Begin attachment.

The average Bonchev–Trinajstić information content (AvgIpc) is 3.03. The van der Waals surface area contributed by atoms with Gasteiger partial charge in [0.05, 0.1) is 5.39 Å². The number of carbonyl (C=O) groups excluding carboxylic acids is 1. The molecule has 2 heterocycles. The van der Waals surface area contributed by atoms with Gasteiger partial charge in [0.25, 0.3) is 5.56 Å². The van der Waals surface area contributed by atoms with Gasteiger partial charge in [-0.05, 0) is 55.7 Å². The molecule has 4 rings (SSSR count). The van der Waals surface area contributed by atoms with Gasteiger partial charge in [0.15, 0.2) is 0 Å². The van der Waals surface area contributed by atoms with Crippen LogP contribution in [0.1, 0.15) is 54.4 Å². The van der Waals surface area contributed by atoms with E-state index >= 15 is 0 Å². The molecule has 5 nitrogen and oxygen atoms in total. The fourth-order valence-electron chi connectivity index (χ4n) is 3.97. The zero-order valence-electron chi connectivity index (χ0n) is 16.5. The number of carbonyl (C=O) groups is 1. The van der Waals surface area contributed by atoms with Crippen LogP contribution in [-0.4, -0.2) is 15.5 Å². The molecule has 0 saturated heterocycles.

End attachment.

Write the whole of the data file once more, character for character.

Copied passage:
The average Bonchev–Trinajstić information content (AvgIpc) is 3.03. The van der Waals surface area contributed by atoms with Gasteiger partial charge in [0.05, 0.1) is 5.39 Å². The number of carbonyl (C=O) groups excluding carboxylic acids is 1. The molecule has 2 heterocycles. The van der Waals surface area contributed by atoms with Gasteiger partial charge in [0.25, 0.3) is 5.56 Å². The van der Waals surface area contributed by atoms with Gasteiger partial charge in [-0.05, 0) is 55.7 Å². The molecule has 4 rings (SSSR count). The van der Waals surface area contributed by atoms with Gasteiger partial charge in [0.15, 0.2) is 0 Å². The van der Waals surface area contributed by atoms with Crippen LogP contribution in [0.1, 0.15) is 54.4 Å². The van der Waals surface area contributed by atoms with E-state index >= 15 is 0 Å². The molecule has 5 nitrogen and oxygen atoms in total. The fourth-order valence-electron chi connectivity index (χ4n) is 3.97. The zero-order valence-electron chi connectivity index (χ0n) is 16.5. The number of carbonyl (C=O) groups is 1. The van der Waals surface area contributed by atoms with Crippen LogP contribution in [-0.4, -0.2) is 15.5 Å². The molecule has 0 saturated heterocycles.